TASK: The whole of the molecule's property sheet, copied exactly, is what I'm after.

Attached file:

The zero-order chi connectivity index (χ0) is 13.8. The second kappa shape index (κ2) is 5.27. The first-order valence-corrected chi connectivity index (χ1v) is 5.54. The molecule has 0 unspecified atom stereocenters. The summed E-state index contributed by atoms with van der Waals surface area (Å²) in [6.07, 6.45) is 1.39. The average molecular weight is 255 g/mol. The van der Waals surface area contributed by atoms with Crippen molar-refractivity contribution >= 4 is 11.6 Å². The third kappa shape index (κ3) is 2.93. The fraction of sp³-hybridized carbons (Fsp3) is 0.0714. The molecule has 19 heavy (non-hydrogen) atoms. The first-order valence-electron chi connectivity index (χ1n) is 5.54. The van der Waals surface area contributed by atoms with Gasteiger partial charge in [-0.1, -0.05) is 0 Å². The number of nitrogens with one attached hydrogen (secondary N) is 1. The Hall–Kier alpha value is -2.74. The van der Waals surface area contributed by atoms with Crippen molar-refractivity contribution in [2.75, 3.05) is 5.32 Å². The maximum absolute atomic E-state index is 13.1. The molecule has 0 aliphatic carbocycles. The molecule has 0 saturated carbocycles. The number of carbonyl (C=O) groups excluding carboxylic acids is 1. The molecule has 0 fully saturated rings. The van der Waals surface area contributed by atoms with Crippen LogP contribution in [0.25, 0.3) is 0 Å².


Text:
The zero-order chi connectivity index (χ0) is 13.8. The second kappa shape index (κ2) is 5.27. The first-order valence-corrected chi connectivity index (χ1v) is 5.54. The molecule has 0 unspecified atom stereocenters. The summed E-state index contributed by atoms with van der Waals surface area (Å²) in [6.07, 6.45) is 1.39. The average molecular weight is 255 g/mol. The van der Waals surface area contributed by atoms with Crippen molar-refractivity contribution >= 4 is 11.6 Å². The third kappa shape index (κ3) is 2.93. The fraction of sp³-hybridized carbons (Fsp3) is 0.0714. The molecule has 19 heavy (non-hydrogen) atoms. The first-order valence-electron chi connectivity index (χ1n) is 5.54. The van der Waals surface area contributed by atoms with Gasteiger partial charge in [-0.1, -0.05) is 0 Å². The number of nitrogens with one attached hydrogen (secondary N) is 1. The Hall–Kier alpha value is -2.74. The van der Waals surface area contributed by atoms with Crippen molar-refractivity contribution in [2.75, 3.05) is 5.32 Å². The maximum absolute atomic E-state index is 13.1. The molecule has 0 aliphatic carbocycles. The molecule has 0 saturated carbocycles. The number of carbonyl (C=O) groups excluding carboxylic acids is 1. The molecule has 0 fully saturated rings. The van der Waals surface area contributed by atoms with Crippen LogP contribution in [0.25, 0.3) is 0 Å².